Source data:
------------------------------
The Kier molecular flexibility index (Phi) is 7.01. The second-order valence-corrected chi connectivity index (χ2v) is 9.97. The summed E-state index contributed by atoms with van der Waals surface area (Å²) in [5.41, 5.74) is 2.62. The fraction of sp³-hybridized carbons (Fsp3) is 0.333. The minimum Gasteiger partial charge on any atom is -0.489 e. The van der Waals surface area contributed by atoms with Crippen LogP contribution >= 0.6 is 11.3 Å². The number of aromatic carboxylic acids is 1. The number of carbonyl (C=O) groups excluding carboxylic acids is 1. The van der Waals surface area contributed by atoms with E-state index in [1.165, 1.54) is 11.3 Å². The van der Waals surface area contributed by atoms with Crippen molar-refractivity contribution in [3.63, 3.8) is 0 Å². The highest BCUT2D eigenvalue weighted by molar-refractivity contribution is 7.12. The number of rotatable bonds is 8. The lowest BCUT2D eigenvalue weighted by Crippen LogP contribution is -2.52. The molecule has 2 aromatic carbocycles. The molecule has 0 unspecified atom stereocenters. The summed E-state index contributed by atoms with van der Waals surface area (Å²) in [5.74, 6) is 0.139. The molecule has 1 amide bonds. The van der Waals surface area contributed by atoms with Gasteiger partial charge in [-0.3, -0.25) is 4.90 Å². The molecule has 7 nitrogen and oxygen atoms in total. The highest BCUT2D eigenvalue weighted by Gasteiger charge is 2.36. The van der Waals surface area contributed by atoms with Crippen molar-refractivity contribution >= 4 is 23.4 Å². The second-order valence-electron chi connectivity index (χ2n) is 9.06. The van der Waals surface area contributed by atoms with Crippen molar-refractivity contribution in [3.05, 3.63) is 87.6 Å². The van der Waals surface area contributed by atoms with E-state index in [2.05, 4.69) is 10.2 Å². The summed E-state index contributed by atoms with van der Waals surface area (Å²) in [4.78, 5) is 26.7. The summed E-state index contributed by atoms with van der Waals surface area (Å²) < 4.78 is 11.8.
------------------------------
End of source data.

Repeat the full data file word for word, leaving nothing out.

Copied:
The Kier molecular flexibility index (Phi) is 7.01. The second-order valence-corrected chi connectivity index (χ2v) is 9.97. The summed E-state index contributed by atoms with van der Waals surface area (Å²) in [5.41, 5.74) is 2.62. The fraction of sp³-hybridized carbons (Fsp3) is 0.333. The minimum Gasteiger partial charge on any atom is -0.489 e. The van der Waals surface area contributed by atoms with Crippen LogP contribution >= 0.6 is 11.3 Å². The number of aromatic carboxylic acids is 1. The number of carbonyl (C=O) groups excluding carboxylic acids is 1. The van der Waals surface area contributed by atoms with E-state index in [1.165, 1.54) is 11.3 Å². The van der Waals surface area contributed by atoms with Crippen molar-refractivity contribution in [3.63, 3.8) is 0 Å². The highest BCUT2D eigenvalue weighted by molar-refractivity contribution is 7.12. The number of rotatable bonds is 8. The lowest BCUT2D eigenvalue weighted by Crippen LogP contribution is -2.52. The molecule has 2 aromatic carbocycles. The molecule has 0 unspecified atom stereocenters. The summed E-state index contributed by atoms with van der Waals surface area (Å²) in [5.74, 6) is 0.139. The molecule has 1 amide bonds. The van der Waals surface area contributed by atoms with Gasteiger partial charge in [-0.3, -0.25) is 4.90 Å². The molecule has 7 nitrogen and oxygen atoms in total. The highest BCUT2D eigenvalue weighted by Gasteiger charge is 2.36. The van der Waals surface area contributed by atoms with Crippen molar-refractivity contribution >= 4 is 23.4 Å². The second-order valence-electron chi connectivity index (χ2n) is 9.06. The van der Waals surface area contributed by atoms with Crippen molar-refractivity contribution in [3.05, 3.63) is 87.6 Å². The van der Waals surface area contributed by atoms with E-state index in [2.05, 4.69) is 10.2 Å². The summed E-state index contributed by atoms with van der Waals surface area (Å²) in [4.78, 5) is 26.7. The summed E-state index contributed by atoms with van der Waals surface area (Å²) < 4.78 is 11.8.